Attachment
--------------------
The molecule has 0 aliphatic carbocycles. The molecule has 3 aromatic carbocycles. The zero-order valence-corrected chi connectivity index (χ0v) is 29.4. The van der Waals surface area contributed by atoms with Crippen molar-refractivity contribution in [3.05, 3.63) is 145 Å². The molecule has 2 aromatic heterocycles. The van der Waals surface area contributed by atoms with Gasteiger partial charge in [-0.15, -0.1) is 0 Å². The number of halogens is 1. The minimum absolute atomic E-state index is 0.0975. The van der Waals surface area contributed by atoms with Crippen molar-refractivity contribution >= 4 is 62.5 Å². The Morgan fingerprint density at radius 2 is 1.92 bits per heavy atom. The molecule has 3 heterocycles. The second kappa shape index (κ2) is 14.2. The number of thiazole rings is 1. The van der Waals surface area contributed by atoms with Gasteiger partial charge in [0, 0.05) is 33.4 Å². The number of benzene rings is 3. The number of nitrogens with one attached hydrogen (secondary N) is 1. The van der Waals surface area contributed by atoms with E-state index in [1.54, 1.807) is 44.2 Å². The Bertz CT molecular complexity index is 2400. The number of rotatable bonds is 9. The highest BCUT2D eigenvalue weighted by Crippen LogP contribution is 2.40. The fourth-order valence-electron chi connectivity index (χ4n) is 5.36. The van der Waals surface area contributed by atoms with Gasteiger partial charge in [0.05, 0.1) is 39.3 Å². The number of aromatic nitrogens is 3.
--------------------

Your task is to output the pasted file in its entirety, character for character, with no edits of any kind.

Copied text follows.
The molecule has 0 aliphatic carbocycles. The molecule has 3 aromatic carbocycles. The zero-order valence-corrected chi connectivity index (χ0v) is 29.4. The van der Waals surface area contributed by atoms with Crippen molar-refractivity contribution in [3.05, 3.63) is 145 Å². The molecule has 2 aromatic heterocycles. The van der Waals surface area contributed by atoms with Gasteiger partial charge in [-0.15, -0.1) is 0 Å². The number of halogens is 1. The minimum absolute atomic E-state index is 0.0975. The van der Waals surface area contributed by atoms with Crippen molar-refractivity contribution >= 4 is 62.5 Å². The Morgan fingerprint density at radius 2 is 1.92 bits per heavy atom. The molecule has 3 heterocycles. The second kappa shape index (κ2) is 14.2. The number of thiazole rings is 1. The van der Waals surface area contributed by atoms with Gasteiger partial charge in [0, 0.05) is 33.4 Å². The number of benzene rings is 3. The number of nitrogens with one attached hydrogen (secondary N) is 1. The van der Waals surface area contributed by atoms with E-state index in [1.54, 1.807) is 44.2 Å². The Bertz CT molecular complexity index is 2400. The number of rotatable bonds is 9. The highest BCUT2D eigenvalue weighted by Crippen LogP contribution is 2.40. The fourth-order valence-electron chi connectivity index (χ4n) is 5.36. The van der Waals surface area contributed by atoms with Gasteiger partial charge in [0.05, 0.1) is 39.3 Å². The number of aromatic nitrogens is 3.